Is my worst writing habit also my writer’s voice?

If I have a shortcoming as a writer – and believe me, the only thing wrong with that proposition is that I don’t just have one – it’s my fondness for parentheticals.  (See what I did there?)  I love them; as I say in The Scientist’s Guide to Writing, “I use parentheses as if I’d gotten an irresistible deal on a bulk purchase of water-damaged ones”.  I even have a special step in revision of my early drafts in which I search for all occurrences of parentheses, with the intent of excising as many as I can.  Sometimes it even works.

Actually, it’s not just parentheses, because what I mean by a parenthetical is more general than that.  It’s any piece of text that interrupts a sentence or passage that is logically complete without it (the Collins English Dictionary suggests that “a parenthetical remark or section is put into something written…but is not essential to it”).  A parenthetical can be set off by parentheses, to be sure, but also by commas (like “to be sure”) or by dashes – like this – or by other, less in-your-face constructions.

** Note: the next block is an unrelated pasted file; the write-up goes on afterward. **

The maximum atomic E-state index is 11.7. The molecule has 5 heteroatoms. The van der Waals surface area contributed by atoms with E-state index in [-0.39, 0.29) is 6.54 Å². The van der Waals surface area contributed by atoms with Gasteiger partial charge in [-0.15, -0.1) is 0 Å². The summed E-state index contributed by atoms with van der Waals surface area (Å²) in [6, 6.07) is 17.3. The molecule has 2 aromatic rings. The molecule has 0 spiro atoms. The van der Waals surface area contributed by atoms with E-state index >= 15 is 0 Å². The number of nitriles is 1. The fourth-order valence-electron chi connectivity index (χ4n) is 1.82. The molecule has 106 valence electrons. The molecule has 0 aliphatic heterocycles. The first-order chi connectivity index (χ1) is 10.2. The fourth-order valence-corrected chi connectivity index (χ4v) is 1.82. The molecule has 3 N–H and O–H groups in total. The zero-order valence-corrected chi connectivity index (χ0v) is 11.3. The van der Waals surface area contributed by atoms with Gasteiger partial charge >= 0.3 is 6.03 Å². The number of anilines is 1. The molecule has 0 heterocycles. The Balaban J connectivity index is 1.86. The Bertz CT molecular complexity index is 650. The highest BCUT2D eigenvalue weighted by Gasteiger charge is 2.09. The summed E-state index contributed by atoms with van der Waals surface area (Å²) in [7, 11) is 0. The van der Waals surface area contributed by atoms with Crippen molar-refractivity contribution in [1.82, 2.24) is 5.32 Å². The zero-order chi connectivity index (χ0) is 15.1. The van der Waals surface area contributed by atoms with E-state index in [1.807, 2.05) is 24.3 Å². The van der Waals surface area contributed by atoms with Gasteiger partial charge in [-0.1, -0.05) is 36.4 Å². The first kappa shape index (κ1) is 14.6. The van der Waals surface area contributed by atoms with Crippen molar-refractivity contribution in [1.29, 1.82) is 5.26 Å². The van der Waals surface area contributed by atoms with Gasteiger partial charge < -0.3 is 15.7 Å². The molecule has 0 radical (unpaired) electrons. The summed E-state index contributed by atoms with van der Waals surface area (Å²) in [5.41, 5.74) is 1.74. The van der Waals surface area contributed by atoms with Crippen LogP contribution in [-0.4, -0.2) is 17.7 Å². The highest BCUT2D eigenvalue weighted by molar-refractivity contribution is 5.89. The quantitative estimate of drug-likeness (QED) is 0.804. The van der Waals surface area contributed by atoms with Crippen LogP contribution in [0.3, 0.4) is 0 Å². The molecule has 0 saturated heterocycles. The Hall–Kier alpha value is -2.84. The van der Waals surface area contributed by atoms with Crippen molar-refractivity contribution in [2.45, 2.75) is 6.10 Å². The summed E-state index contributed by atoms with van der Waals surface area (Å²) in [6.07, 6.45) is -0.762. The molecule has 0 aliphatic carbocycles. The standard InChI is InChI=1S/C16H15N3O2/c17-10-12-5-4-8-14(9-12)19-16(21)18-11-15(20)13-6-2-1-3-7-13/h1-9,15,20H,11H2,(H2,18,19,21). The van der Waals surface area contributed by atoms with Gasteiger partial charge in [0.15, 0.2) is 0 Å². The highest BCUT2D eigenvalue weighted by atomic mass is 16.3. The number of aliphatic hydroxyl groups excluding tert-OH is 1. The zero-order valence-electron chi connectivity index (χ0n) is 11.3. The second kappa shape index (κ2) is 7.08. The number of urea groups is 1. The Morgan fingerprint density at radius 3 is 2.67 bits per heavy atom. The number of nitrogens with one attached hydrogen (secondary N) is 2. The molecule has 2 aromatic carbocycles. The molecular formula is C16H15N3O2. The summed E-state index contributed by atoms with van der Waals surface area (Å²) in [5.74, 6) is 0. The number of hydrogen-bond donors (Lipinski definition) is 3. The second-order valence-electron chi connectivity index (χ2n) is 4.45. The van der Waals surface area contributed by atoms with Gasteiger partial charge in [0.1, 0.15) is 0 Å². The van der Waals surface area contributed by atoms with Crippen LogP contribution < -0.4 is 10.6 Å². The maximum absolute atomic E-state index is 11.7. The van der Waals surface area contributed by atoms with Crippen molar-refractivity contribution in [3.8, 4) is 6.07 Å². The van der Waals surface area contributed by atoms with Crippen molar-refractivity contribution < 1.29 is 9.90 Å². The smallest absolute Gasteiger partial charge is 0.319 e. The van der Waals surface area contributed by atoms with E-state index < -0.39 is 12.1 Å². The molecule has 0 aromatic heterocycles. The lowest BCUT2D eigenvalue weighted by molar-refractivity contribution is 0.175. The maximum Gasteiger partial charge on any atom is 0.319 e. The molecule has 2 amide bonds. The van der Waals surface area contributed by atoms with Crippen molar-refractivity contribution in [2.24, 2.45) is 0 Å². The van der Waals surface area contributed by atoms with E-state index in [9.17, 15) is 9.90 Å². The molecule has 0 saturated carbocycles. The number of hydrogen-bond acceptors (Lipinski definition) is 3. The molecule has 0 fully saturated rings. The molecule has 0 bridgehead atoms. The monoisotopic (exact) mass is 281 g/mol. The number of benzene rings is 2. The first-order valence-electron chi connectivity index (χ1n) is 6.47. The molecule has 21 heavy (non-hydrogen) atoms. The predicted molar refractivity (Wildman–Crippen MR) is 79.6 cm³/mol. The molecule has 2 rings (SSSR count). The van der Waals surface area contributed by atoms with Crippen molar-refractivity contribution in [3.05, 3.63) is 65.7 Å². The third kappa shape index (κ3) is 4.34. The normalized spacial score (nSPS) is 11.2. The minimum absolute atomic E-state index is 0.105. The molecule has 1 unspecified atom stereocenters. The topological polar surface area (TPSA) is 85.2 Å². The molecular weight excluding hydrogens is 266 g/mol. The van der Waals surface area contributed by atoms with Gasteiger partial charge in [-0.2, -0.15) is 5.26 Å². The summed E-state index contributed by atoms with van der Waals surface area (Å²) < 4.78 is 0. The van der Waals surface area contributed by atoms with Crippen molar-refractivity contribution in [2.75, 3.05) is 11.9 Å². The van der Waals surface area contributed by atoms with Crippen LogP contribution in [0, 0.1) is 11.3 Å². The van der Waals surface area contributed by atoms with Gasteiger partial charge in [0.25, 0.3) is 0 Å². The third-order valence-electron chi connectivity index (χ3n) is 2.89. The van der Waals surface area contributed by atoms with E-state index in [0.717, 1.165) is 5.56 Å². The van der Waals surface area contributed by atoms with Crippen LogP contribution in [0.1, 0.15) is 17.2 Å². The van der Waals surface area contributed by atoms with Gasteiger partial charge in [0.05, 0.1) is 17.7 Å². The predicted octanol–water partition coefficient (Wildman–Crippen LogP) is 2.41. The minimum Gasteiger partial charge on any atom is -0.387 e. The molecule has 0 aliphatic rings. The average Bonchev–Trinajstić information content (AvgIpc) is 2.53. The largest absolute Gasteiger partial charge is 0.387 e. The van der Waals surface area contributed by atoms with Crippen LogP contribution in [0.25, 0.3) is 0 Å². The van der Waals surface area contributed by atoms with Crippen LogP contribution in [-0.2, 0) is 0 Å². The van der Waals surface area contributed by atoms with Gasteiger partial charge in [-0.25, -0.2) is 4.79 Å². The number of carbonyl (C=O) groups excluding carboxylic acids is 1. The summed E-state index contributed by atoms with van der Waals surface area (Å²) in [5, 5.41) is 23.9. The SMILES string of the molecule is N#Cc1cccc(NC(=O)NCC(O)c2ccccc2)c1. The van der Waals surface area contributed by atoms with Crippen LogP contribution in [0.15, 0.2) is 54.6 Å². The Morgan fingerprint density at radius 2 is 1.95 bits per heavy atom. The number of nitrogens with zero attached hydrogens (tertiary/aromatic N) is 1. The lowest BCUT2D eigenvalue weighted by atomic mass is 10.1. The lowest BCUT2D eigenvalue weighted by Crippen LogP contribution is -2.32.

You may not have thought of it this way, but academic writing leans heavily on parentheticals.  Citations are parentheticals; so are footnotes and endnotes (although these are much more common in academic writing outside of science); so are in-text references to figures and tables.  Arguably, supplemental materials are just very large parentheticals.*  These kinds of parentheticals are so integral to scientific writing that we don’t even notice them – but they’re not the parentheticals I think of as my weakness.  Instead, my weakness is the use of parentheticals to offer ancillary information and metadiscourse (by metadiscourse I mean writing about the writing; often, that takes the form of author commentary, such as “(surprisingly)” or for that matter the parenthetical in the opening sentence of this post).